Monarchs in Space

Written by Jared-

Today, we watched a video about the Monarchs In Space program. We learned why the program happened and the history of Monarch Watch. Dr. Chip Taylor explained why the program is working with NASA and what they hope to learn from the experiment.  We also watched a recording of the second monarch emerging from the chrysalis in space!  It was funny to watch it bouncing around the chamber because of the microgravity.

We also learned about Miss Mulhern’s trip  Mexico in February ’08.  We are almost done looking at her pictures and slideshow.  Then we will learn more about the places she visited in MesoAmerica.

Emergence Caught on Video!

WOW!  The ISS managed to catch one of the emergences on video!  Check out the clip below…it is breathtaking.  I’ve watched hundreds of monarch butterflies emerge but it always stops me in my tracks.  Seeing it done in space is even more amazing.

http://www.youtube.com/user/monarchwatch#p/f/0/ZgqtfFlIy9U

(Monarch Watch doesn’t allow embedding…so you will have to click on the link!)

Also, the final ISS monarch has emerged.  It appears that although it was able to emerge from the pupal case, it was not able to pump its wings up as the other two monarchs did. This was the chrysalis that was knocked loose by the previously emerged monarchs. We can’t wait to see what Monarch Watch has to say about this!

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Monarch Predators

Written by Kylea-

Today we learned about the predators of monarchs, Their predators (in Mexico)are  the black eared mice, the blacked back oriele, and the grosbeak.  They can eat the monarchs because they adapted to their poisons.

We also learned that the male monarch is not as poisonous as the female.  We decided that nature forced this adaptation because the females need to be protected in order to lay eggs and keep the species going.  The boys in class were not happy about this!

Finally, the monarchs in space are supposed to emerge at the end of this week.  Two of the chrysalids are floating so it will be a challenge for the monarchs to emerge.  We are going to vote tomorrow and see if our class thinks they will emerge ok or not.

Found: One Lost Caterpillar

Miss Mulhern-

We found the missing caterpillar!  David was looking around the room and discovered him hanging from the windowsill.  He was also dead.  He looked exactly like the dead caterpillar in our space container.  Both caterpillars were still in their caterpillar skin.  They had split the skin but it only split halfway down the body.  We removed the caterpillar from the windowsill and disposed of him.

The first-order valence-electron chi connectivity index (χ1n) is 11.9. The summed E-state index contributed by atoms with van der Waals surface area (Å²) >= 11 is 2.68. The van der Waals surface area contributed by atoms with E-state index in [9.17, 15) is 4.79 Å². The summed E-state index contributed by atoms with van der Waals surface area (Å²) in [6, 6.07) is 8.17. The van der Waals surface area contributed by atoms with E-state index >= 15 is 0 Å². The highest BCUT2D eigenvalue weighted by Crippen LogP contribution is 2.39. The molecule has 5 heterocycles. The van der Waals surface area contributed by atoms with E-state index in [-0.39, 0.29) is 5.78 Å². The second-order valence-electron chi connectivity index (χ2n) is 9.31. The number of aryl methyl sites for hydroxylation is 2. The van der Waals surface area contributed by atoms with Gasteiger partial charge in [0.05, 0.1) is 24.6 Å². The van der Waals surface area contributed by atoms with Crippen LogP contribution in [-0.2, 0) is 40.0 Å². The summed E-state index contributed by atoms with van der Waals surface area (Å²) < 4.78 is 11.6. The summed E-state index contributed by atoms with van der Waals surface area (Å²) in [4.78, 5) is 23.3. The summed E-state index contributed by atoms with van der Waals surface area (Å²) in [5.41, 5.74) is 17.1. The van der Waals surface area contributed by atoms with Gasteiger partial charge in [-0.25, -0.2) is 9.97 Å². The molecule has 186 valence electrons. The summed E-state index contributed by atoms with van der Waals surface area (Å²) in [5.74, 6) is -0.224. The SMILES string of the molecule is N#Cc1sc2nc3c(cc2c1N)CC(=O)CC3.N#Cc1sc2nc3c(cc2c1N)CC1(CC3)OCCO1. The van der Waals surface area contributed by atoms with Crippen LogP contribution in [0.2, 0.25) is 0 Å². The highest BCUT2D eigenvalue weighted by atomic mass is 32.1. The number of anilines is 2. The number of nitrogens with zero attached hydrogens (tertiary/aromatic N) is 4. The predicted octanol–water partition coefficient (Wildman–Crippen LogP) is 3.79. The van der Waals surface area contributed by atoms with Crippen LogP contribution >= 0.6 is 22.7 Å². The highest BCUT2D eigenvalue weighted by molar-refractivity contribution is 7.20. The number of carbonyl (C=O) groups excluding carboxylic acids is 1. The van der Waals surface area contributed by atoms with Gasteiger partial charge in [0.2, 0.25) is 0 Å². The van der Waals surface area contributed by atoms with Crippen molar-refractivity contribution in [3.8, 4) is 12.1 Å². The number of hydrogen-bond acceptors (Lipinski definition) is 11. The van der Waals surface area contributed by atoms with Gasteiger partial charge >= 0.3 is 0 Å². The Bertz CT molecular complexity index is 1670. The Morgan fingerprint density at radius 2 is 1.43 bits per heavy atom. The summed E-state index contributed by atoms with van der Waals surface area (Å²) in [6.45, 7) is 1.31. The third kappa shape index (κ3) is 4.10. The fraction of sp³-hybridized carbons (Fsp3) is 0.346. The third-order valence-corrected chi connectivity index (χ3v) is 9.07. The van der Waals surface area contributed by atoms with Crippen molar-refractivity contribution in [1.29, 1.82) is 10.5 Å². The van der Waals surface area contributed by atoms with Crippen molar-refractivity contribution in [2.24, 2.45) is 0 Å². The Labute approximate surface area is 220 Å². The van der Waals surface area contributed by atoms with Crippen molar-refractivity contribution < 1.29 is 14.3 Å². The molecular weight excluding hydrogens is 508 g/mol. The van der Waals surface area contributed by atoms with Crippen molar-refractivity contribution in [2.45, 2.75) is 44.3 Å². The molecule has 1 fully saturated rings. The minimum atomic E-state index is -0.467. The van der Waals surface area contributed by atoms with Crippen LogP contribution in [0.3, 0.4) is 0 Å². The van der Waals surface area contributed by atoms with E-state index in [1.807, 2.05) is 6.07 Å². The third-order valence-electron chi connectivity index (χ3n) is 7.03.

David hypothesized that the escaped caterpillar died because he tried to pupate only a few inches above the radiator.  We learned in class that monarch butterflies can die if they reach a body temperature that is too high.  Perhaps this is true for caterpillars, too.

We are sad that we lost so many caterpillars-  83% of them!  Miss Mulhern has never had a mortality rate like that when dealing with caterpillars from the wild.

We Have Pupation!

Written by Nikki (and Miss Mulhern)-

Today we found out that one caterpillar is missing and one is dead. That leaves us with only one left. The one that is left is in a perfect chrysalis.  It should emerge next week.  The dead one was half in a chrysalis.  It was not able to pupate correctly

Today in class we talked about why our caterpillars died.  Most of my classmates think it is related to the artificial diet.  Miss Mulhern told us that we could survive on a diet of saltines but we would not be very healthy.  We hypothesized that the artificial diet is not as healthy as the pure milkweed that Miss Mulhern normally uses.  Miss Mulhern talked to one of her colleagues in Rumson who is also participating in the project and they have had a high mortality rate, too.

Some of my classmates also hypothesized that the classroom temperature and humidity might be related to the mortality rate.  The only perfect chrysalis is in the most humid container- the sushi container!